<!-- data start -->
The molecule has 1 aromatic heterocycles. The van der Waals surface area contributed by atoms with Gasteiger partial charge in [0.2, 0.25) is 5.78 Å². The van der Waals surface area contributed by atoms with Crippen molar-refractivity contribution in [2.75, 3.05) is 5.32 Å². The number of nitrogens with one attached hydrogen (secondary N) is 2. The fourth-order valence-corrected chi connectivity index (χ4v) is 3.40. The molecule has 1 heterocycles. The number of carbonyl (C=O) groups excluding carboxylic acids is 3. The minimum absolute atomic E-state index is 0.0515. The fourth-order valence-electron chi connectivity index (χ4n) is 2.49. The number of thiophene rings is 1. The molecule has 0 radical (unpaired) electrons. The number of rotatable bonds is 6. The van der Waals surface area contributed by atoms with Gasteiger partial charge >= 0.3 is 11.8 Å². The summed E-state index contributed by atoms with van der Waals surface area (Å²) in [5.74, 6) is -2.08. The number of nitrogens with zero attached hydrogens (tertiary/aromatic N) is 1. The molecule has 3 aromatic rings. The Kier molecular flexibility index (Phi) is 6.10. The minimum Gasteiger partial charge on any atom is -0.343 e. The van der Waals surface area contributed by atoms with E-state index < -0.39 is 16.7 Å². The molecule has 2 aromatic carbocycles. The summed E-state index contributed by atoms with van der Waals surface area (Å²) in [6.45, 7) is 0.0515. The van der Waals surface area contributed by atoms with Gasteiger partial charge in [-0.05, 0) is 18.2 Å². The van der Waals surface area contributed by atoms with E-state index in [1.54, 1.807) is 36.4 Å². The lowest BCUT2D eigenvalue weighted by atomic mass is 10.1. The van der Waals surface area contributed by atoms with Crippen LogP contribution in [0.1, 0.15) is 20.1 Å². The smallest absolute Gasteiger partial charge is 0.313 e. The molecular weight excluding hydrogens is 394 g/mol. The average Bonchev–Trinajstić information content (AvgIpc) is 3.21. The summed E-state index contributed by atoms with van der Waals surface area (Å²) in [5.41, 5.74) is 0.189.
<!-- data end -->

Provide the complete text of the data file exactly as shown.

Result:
The molecule has 1 aromatic heterocycles. The van der Waals surface area contributed by atoms with Gasteiger partial charge in [0.2, 0.25) is 5.78 Å². The van der Waals surface area contributed by atoms with Crippen molar-refractivity contribution in [2.75, 3.05) is 5.32 Å². The number of nitrogens with one attached hydrogen (secondary N) is 2. The fourth-order valence-corrected chi connectivity index (χ4v) is 3.40. The molecule has 1 heterocycles. The number of carbonyl (C=O) groups excluding carboxylic acids is 3. The minimum absolute atomic E-state index is 0.0515. The fourth-order valence-electron chi connectivity index (χ4n) is 2.49. The number of thiophene rings is 1. The molecule has 0 radical (unpaired) electrons. The number of rotatable bonds is 6. The van der Waals surface area contributed by atoms with Gasteiger partial charge >= 0.3 is 11.8 Å². The summed E-state index contributed by atoms with van der Waals surface area (Å²) in [5.74, 6) is -2.08. The number of nitrogens with zero attached hydrogens (tertiary/aromatic N) is 1. The molecule has 3 aromatic rings. The Kier molecular flexibility index (Phi) is 6.10. The minimum Gasteiger partial charge on any atom is -0.343 e. The van der Waals surface area contributed by atoms with E-state index < -0.39 is 16.7 Å². The molecule has 2 aromatic carbocycles. The summed E-state index contributed by atoms with van der Waals surface area (Å²) in [6.45, 7) is 0.0515. The van der Waals surface area contributed by atoms with Gasteiger partial charge in [-0.05, 0) is 18.2 Å². The van der Waals surface area contributed by atoms with E-state index in [1.54, 1.807) is 36.4 Å². The lowest BCUT2D eigenvalue weighted by atomic mass is 10.1. The van der Waals surface area contributed by atoms with Crippen LogP contribution in [0.1, 0.15) is 20.1 Å². The smallest absolute Gasteiger partial charge is 0.313 e. The molecular weight excluding hydrogens is 394 g/mol. The average Bonchev–Trinajstić information content (AvgIpc) is 3.21. The summed E-state index contributed by atoms with van der Waals surface area (Å²) in [5.41, 5.74) is 0.189.